New law lights up future of marijuana

Kaitlin Musante

Hazy clouds of smoke curled from the joint dangling out of the dispensary owner’s mouth as Violet* ’19 flashed her fake I.D. and completed her latest purchase: gummy edibles and a vape pen.

“Buying my own weed and being in an environment that supports this makes me feel so much more independent and normalizes using,” Violet said.

This was Violet’s first time purchasing marijuana since California officially legalized the sale and cultivation of recreational marijuana for adults 21 and older through Proposition 64, which went into effect Jan. 1. California is now one of eight states with legal recreational marijuana usage.

20 percent of 266 students who responded to a January poll said that they have smoked weed, and of this percentage, 80 percent said that they are in support of the new law.

For many, like Camille* ’18, the law offers the potential destigmatization of recreational marijuana use.

“I’m stoked because it is normalizing weed and recognizing it as something different from heroin and cocaine,” Camille said. “Weed never should have been underground in the first place, and it never really was in California, but I think it should be considered a different type of drug for sure.”

Despite the fact that marijuana is legal under California state law, it remains illegal federally. Consequently, federal agents retain the right to prosecute anyone caught with marijuana from a recreational store.

The Trump administration recently authorized federal prosecutors to more forcefully enforce marijuana laws after Attorney General Jeff Sessions rescinded a policy made by former president Barack Obama. This policy discouraged federal prosecutors from bringing charges of marijuana-related crimes into states where usage is legal.

For some students who have never smoked marijuana, the threat of potential prosecution is enough to convince them to refrain from recreational use.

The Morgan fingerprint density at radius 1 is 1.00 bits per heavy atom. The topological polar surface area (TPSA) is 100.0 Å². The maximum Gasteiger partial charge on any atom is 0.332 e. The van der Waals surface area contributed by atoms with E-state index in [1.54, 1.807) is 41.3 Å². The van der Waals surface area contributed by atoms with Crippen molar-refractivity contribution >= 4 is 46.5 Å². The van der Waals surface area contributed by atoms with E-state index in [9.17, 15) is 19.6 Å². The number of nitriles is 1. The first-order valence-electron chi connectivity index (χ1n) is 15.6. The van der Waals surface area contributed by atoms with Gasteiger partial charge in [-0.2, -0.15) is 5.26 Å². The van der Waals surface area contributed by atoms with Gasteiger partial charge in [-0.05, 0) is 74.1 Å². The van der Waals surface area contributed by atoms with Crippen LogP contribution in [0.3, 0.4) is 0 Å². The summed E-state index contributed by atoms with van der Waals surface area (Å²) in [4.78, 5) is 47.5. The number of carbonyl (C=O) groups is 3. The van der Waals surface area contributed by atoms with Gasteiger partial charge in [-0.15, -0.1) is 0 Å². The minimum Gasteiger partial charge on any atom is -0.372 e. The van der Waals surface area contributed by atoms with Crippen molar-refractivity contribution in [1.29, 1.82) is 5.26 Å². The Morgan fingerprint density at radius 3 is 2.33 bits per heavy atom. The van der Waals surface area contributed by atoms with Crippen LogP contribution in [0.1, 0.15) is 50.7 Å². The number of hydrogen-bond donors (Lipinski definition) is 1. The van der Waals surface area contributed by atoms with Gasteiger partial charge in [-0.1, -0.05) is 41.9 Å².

“Weed being illegal federally discourages me from using it even more,” Parker* ’19 said. “There is still a huge stigma around smoking weed and it would feel weird and wrong doing it knowing that it is illegal almost everywhere else.”

Parker’s viewpoint is reflected in a survey by the Substance Abuse and Mental Health Services Administration, which showed that teen marijuana usage decreased after recreational marijuana was legalized in Colorado due to a fear of the increase in government authority.

Similarly, upper school dean Adam Howard ’93 said he feels that the federal laws and the moral compass of students will prevent increased marijuana usage among students.

“I would hope that [the new law] does not affect student usage, in the same way that alcohol is illegal and students know that they are not supposed to be partaking in that either,” Howard said. “Obviously, the legalization makes it more available, but I would like to think that our students are able to make smart choices.”

Many students, however, have expressed little concern about the federal legality of marijuana.

“I’m not nervous about it being illegal federally; I just think it’s stupid,” Camille said. “In no way should it be considered with the same weight that heroin is. But, [I’m happy] my state isn’t run that way.”

Joey* ’19 said that he sees the recreational marijuana industry expanding in the future.

“I think that a lot more people will be willing to try it because this law will help people understand weed more,” Joey said. “When more people try it, more people will realize there is nothing crazy about it.”

*Names have been changed